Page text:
KEYPOINTS FROM ARTICLE:
- Just last week, Slack reported an independant security analyst discovered they had been including a users password with each invitation given or revoked.
- This has been happening for roughly 5 years and had not been discovered by the company.
- Passwords were sent in data packets, not designed to be seen by the user.
- Industry professionals have begun questioning what other exploits in Slack are we not being told about.
- Slack is a great example of what happens when you try to use disparate applications.
So, you use Slack eh…
I guess it’s not THAT terrible they give away your passwords, right?
Yes, it’s true. Source
In an effort (I guess) to apparently not use a unified system built by a reputable provider, many companies initially put their faith in Slack to help fill their enterprise collaboration efforts.
“Well, it’s free right?”
Um, no, it’s really not, there is an initial free tier, but once that trial ends you pay for members that are active in your workspace.
“So, what’s the problem?”
The problem in question here is not properly maintaining a service and to thoroughly test security risks/flaws in the program.
“Bah… come on, what’s the worst thing that can happen?”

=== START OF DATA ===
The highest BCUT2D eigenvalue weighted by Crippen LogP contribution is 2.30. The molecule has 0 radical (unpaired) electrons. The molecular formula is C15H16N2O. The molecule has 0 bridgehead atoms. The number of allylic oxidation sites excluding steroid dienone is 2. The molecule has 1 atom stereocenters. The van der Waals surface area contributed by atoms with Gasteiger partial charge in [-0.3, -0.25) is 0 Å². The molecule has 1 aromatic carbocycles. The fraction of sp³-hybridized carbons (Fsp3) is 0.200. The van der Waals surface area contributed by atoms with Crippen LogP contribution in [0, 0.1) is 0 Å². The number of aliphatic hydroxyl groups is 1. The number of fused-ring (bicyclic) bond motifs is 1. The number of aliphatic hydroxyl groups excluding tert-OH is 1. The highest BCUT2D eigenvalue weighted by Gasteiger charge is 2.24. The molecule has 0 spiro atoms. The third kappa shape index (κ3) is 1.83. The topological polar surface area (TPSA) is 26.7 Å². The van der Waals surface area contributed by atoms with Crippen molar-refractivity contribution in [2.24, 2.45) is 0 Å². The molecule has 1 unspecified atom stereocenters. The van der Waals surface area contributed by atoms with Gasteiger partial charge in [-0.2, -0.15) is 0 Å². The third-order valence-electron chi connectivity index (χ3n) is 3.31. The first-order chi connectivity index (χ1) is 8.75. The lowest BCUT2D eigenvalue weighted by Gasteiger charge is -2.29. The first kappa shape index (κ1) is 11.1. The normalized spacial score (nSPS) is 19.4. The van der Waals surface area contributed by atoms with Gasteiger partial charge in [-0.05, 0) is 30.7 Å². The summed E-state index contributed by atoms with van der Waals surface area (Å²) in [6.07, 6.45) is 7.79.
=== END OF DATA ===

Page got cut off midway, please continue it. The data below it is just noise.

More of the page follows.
The worst? Well, only time is going to tell about that, but one recent problem is…
THEY’VE BEEN LEAKING YOUR PASSWORDS
FOR OVER FIVE YEARS!
In a Slack security advisory dated August 4, 2022, users were notified that this “bug” was occurring every time users created or revoked shared invitation links.
And this “bug” (as they attempt to downplay it), took an independent security analyst to find.
They had no idea, and that’s just… well, that’s not good.
On top of this, Slack’s response continues to be intentionally vague and confusing, in their attempt to mitigate the risk associated with this pretty remedial technical issue. When asking for feedback from frontline IT professionals, they all returned the same thought:
“Who the hell leaks password hashes?”
Because this never should have been a problem, if in fact the technical team had proper processes in place like any sort of Quality Assurance (QA), which apparently, they do not. We’ll get to what this means soon, but it’s also not good.
This is the company you chose to trust with your data and legal/medical/financial communication?
So, what exactly happened?
In full disclosure and fairness here, it’s not like Slack directly or even purposely sent passwords directly to someone. What happened was Slack was sending passwords that were included in the network packets which commonly include data that’s normally used or seen by the recipient.
An example of this data packet inclusion are HTTP headers, which are meant to be instructions to your browser, not data for display in the web page you’re looking at. So, while it is being passed,
it’s not actually something you would commonly see or even know to look for.
Unless you’re a hacker… Then it’s exactly what you’re looking for.